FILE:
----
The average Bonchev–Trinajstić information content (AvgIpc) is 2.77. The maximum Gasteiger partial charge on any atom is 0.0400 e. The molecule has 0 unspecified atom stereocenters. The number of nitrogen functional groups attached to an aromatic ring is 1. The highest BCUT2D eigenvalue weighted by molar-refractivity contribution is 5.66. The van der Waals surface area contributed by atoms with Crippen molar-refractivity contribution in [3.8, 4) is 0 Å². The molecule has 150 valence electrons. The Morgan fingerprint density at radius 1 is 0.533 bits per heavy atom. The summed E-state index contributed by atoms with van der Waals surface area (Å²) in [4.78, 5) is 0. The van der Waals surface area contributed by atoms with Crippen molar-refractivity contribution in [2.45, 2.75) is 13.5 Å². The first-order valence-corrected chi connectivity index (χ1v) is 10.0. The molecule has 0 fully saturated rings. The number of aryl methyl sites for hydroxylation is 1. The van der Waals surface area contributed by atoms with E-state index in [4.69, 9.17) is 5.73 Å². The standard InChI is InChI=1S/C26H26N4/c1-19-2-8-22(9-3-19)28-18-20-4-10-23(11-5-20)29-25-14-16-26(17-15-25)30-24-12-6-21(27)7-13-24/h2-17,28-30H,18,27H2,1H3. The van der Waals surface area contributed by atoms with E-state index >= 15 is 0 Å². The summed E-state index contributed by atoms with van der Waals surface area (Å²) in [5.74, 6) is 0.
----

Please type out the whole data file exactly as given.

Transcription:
The average Bonchev–Trinajstić information content (AvgIpc) is 2.77. The maximum Gasteiger partial charge on any atom is 0.0400 e. The molecule has 0 unspecified atom stereocenters. The number of nitrogen functional groups attached to an aromatic ring is 1. The highest BCUT2D eigenvalue weighted by molar-refractivity contribution is 5.66. The van der Waals surface area contributed by atoms with Crippen molar-refractivity contribution in [3.8, 4) is 0 Å². The molecule has 150 valence electrons. The Morgan fingerprint density at radius 1 is 0.533 bits per heavy atom. The summed E-state index contributed by atoms with van der Waals surface area (Å²) in [4.78, 5) is 0. The van der Waals surface area contributed by atoms with Crippen molar-refractivity contribution in [2.45, 2.75) is 13.5 Å². The first-order valence-corrected chi connectivity index (χ1v) is 10.0. The molecule has 0 fully saturated rings. The number of aryl methyl sites for hydroxylation is 1. The van der Waals surface area contributed by atoms with E-state index in [4.69, 9.17) is 5.73 Å². The standard InChI is InChI=1S/C26H26N4/c1-19-2-8-22(9-3-19)28-18-20-4-10-23(11-5-20)29-25-14-16-26(17-15-25)30-24-12-6-21(27)7-13-24/h2-17,28-30H,18,27H2,1H3. The van der Waals surface area contributed by atoms with E-state index >= 15 is 0 Å². The summed E-state index contributed by atoms with van der Waals surface area (Å²) in [5.74, 6) is 0.